Paul
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Ed
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Joined: Feb 28, 2006
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Location: Coventry, England

PostPosted: Fri Aug 11, 2006 5:05 pm    Post subject: Reply with quote

Hi Avalanche

I think it might be wise to be careful about the words being used here.
Remember that in ITIL a Change is

The authorized addition, modification, or removal of approved, supported or base lined: hardware, network, software, environment, system, desktop build, or associated documentation.

Wordy but precise, so your bugs result in Changes that deserve the term as much as your 'Planned Changes'.

Outager is spot on when he says that Config, Change and Release work closely together. It seems that you want some help setting up these three processes together, or are you looking to implement just Change and Release?

I presume that you are planning a paper system as there is no mention of tools? If so I can help here, as we did this four years ago and are still using it.

Regards

Ed
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Avalanche
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PostPosted: Fri Aug 18, 2006 12:14 am    Post subject: Reply with quote

Hi guys, thanks for your replies and your patient (as I'm a total newbie)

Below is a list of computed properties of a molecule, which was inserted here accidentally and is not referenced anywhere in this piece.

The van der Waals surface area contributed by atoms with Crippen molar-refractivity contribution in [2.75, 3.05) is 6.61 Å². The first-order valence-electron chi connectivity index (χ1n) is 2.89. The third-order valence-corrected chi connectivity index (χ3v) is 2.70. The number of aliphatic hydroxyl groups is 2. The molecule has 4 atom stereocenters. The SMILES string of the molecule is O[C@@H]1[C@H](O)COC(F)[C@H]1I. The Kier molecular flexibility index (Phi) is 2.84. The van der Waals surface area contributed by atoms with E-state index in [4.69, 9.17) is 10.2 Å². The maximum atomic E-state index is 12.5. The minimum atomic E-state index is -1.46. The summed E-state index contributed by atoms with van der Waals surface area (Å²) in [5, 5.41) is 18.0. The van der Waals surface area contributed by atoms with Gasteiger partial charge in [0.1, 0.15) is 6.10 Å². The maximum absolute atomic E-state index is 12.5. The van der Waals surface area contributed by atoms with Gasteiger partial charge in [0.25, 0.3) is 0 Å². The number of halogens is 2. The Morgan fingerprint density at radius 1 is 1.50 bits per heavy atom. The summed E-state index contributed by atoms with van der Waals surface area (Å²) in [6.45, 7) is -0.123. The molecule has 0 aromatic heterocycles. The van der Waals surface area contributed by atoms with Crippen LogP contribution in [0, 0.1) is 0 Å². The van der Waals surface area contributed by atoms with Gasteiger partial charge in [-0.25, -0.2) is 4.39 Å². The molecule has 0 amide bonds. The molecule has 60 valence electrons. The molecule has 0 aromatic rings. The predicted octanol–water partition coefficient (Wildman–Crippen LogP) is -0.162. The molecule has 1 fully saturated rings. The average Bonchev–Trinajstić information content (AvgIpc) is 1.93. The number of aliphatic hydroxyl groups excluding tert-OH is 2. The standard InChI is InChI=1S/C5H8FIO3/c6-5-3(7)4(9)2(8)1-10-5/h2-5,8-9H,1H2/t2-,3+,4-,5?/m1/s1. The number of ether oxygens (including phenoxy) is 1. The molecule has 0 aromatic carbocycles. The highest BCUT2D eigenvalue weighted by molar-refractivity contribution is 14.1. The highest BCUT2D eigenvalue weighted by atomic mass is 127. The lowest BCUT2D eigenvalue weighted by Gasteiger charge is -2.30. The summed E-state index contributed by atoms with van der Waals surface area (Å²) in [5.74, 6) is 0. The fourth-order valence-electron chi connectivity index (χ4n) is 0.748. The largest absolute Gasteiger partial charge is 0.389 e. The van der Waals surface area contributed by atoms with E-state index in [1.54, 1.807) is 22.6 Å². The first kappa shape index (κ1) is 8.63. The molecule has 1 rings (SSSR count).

@outager
I understand your point, but it seems some problems (bugs) that occur have to be fixed immediately (as people can't work otherwise) and I can't see how that can be done if you work with a release management which bundles changes and releases them together.

I get the point that bugs have been accepted, but the user doesn't really care about that if he can't work because of a severe problem. And as this is a pretty large ERP system it is difficult to test the whole system now, and it seems that was neglected when the system was first developed.

@Ed
Yes I see that a bug result in changes that are equally to the "User Requested Change Request". But how do you include such a change into a release, if it has to be solved on the spot?
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Ed
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Location: Coventry, England

PostPosted: Fri Aug 18, 2006 5:07 pm    Post subject: Reply with quote

Hi Avalanche